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March 15 , 2010

The Little Pilgrim: Further Experiences Stories of the Seen and the Unseen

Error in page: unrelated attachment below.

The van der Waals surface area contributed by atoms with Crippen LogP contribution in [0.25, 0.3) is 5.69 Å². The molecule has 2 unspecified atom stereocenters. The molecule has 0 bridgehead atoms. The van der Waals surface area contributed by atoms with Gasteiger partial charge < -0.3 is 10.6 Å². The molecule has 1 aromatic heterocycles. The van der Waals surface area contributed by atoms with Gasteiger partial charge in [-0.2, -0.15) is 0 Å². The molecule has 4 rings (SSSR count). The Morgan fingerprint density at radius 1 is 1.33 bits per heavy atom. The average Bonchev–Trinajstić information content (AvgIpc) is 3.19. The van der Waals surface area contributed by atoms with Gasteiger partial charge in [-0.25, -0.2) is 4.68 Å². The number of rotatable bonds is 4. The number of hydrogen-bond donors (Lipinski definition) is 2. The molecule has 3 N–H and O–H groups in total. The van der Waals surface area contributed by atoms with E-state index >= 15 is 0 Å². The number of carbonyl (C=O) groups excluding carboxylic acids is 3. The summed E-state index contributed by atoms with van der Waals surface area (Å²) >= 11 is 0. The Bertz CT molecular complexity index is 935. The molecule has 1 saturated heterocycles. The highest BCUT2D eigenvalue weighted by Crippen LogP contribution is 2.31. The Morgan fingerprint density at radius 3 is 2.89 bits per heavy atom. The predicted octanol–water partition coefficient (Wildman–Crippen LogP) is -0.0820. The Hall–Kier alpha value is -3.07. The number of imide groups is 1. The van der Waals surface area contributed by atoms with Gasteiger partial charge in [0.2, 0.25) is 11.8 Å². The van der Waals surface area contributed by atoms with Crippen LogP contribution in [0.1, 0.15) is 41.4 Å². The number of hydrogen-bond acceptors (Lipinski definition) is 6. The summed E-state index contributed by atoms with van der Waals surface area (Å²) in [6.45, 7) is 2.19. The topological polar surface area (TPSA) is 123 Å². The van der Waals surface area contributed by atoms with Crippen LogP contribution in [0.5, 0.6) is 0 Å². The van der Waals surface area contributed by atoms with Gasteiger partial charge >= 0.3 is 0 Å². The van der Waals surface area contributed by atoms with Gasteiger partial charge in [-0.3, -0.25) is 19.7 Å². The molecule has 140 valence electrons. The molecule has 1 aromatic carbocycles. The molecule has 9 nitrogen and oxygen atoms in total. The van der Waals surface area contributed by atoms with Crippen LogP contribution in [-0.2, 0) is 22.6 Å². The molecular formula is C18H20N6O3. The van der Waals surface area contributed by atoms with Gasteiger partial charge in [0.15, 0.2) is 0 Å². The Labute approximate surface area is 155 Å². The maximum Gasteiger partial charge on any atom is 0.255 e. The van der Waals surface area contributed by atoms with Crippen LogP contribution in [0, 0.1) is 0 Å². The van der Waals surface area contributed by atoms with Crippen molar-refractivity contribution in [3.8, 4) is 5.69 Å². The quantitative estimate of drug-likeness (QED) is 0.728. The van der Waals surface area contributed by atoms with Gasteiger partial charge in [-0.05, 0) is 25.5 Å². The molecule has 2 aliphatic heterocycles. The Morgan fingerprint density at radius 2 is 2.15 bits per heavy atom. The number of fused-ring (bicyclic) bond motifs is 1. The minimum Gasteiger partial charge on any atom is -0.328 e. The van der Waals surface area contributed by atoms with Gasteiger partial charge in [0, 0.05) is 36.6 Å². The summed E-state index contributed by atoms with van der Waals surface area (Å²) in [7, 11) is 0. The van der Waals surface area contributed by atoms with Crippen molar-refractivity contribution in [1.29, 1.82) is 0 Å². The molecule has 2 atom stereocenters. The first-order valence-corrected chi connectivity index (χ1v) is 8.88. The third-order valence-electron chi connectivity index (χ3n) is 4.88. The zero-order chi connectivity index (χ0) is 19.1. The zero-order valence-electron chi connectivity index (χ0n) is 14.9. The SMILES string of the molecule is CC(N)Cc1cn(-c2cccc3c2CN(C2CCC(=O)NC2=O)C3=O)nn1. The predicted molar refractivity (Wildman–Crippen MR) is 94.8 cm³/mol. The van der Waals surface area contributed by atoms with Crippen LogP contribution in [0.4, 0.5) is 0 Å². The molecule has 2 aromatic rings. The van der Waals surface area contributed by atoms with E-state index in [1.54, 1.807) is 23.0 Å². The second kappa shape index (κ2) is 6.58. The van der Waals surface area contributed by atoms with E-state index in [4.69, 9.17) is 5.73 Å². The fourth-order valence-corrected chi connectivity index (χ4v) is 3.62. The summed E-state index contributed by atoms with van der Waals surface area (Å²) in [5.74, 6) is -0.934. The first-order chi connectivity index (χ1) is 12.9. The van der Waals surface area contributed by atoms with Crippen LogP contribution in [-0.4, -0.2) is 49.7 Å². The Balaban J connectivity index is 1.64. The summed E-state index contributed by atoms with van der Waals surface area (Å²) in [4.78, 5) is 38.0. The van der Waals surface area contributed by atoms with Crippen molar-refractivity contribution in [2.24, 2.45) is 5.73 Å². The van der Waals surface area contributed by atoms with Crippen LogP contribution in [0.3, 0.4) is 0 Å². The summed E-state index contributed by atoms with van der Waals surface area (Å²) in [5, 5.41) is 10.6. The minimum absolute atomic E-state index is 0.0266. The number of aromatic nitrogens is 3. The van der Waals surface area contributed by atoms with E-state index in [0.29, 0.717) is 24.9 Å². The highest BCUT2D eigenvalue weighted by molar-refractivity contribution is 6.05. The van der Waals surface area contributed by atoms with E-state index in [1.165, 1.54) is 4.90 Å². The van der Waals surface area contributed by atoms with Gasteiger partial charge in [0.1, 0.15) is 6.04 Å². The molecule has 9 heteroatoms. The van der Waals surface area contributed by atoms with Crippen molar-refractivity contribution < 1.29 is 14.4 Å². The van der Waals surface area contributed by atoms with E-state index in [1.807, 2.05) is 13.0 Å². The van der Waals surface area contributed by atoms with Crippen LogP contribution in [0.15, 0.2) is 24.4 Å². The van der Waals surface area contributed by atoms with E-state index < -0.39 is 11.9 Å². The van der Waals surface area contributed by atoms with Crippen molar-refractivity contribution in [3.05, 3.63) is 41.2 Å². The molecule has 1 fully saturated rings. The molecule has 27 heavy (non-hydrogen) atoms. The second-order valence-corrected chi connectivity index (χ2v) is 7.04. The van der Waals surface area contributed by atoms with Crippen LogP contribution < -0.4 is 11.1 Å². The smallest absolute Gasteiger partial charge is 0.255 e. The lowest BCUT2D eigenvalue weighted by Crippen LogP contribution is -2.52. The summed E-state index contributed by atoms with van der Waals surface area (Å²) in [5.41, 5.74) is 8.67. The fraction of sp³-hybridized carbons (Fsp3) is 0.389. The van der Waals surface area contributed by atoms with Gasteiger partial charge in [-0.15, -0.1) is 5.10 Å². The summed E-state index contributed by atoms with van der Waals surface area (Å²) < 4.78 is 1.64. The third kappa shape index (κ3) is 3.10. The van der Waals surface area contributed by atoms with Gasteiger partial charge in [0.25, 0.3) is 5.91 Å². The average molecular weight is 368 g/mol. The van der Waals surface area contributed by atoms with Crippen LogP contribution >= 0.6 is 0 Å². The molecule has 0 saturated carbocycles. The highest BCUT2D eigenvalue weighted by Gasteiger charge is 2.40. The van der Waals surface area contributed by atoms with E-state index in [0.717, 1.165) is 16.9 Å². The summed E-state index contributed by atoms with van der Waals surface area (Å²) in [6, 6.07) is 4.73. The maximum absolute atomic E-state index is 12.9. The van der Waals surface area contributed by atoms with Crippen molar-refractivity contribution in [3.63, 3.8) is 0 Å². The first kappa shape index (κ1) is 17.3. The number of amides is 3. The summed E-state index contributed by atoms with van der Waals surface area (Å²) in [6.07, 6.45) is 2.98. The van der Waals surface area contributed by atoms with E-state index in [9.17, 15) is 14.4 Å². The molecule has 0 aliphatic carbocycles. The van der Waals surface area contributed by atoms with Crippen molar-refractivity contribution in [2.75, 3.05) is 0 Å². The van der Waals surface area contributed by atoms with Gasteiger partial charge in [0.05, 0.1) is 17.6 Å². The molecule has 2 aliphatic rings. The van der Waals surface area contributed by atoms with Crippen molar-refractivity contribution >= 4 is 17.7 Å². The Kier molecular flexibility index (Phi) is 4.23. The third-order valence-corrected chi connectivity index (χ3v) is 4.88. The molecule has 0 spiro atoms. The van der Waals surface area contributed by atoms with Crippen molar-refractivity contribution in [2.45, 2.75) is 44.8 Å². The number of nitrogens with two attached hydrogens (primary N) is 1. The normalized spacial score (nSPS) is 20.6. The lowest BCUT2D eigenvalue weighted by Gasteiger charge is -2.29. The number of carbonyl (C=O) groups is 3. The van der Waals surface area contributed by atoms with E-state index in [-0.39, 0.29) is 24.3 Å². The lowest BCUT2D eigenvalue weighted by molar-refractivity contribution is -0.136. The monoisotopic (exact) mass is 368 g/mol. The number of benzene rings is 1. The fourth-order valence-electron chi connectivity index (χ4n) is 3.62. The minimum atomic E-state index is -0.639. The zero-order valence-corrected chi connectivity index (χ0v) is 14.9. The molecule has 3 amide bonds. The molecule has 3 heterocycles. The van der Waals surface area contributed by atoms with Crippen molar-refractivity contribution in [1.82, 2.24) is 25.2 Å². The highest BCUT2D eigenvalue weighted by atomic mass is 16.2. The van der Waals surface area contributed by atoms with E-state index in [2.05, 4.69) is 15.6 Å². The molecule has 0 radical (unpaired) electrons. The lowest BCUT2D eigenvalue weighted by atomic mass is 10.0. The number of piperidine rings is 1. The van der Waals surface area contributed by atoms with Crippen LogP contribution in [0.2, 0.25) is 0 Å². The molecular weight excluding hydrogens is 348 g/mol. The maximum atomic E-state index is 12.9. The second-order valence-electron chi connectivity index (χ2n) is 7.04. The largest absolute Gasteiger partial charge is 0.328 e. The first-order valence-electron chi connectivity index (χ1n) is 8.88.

THE LITTLE PILGRIM IN THE SEEN AND UNSEEN. The little Pilgrim, whose story has been told in another place, and who had arrived but lately on the Other side, among those who know trouble and sorrow no more, was one whose heart was always full of pity for the suffering. And after the first rapture of her arrival, and of the blessed work which had been given to her to do, and all the wonderful things she had learned of the new life, there returned to her in the midst of her happiness so many questions and longing thoughts that They were touched by them who have the care of the younger brethren, the simple ones of heaven. These questions did not disturb her peace or joy, for she knew that which is so often veiled on earth,—that all is accomplished by the will of the Father, and that nothing can happen but according to His appointment and under His care. And she was also aware that the end is as the beginning to Him who knows all, and that nothing is lost that is in His hand. But though she would herself have willingly borne the sufferings of earth ten times over for the sake of all that was now hers, yet it pierced her soul to think of those who were struggling in darkness, and whose hearts were stifled within them by all the bitterness of the mortal life. Sometimes she would be ready to cry out with wonder that the Lord did not hasten His steps and go down again upon the earth to make all plain; or how the Father himself could restrain His power, and did not send down ten legions of angels to make all that was wrong right, and turn all that was mournful into joy. 'It is but for a little time,' said her companions. 'When we have reached this place we remember no more the anguish.' 'But to them in their trouble it does not seem a little time,' the Pilgrim said. And in her heart there rose a great longing. Oh that He would send me! that I might tell my brethren,—not like the poor man in the land of darkness, of the gloom and misery of that distant place, but a happier message, of the light and brightness of this, and how soon all pain would be over. She would not put this into a prayer, for she knew that to refuse a prayer is pain to the Father, if in His great glory any pain can be. And then she reasoned with herself and said, 'What can I tell them, except that all will soon be well? and this they know, for our Lord has said it; but I am like them, and I do not understand.' One fair morning while she turned over these thoughts in her mind there suddenly came towards her one whom she knew as a sage, of the number of those who know many mysteries and search into the deep things of the Father. For a moment she wondered if perhaps he came to reprove her for too many questionings, and rose up and advanced a little towards him with folded hands and a thankful heart, to receive the reproof if it should be so,—for whether it were praise or whether it were blame, it was from the Father, and a great honor and happiness to receive. But as he came towards her he smiled and bade her not to fear. 'I am come,' he said, 'to tell you some things you long to know, and to show you some things that are hidden to most. Little sister, you are not to be charged with any mission—' 'Oh, no,' she said, 'oh, no. I was not so presuming
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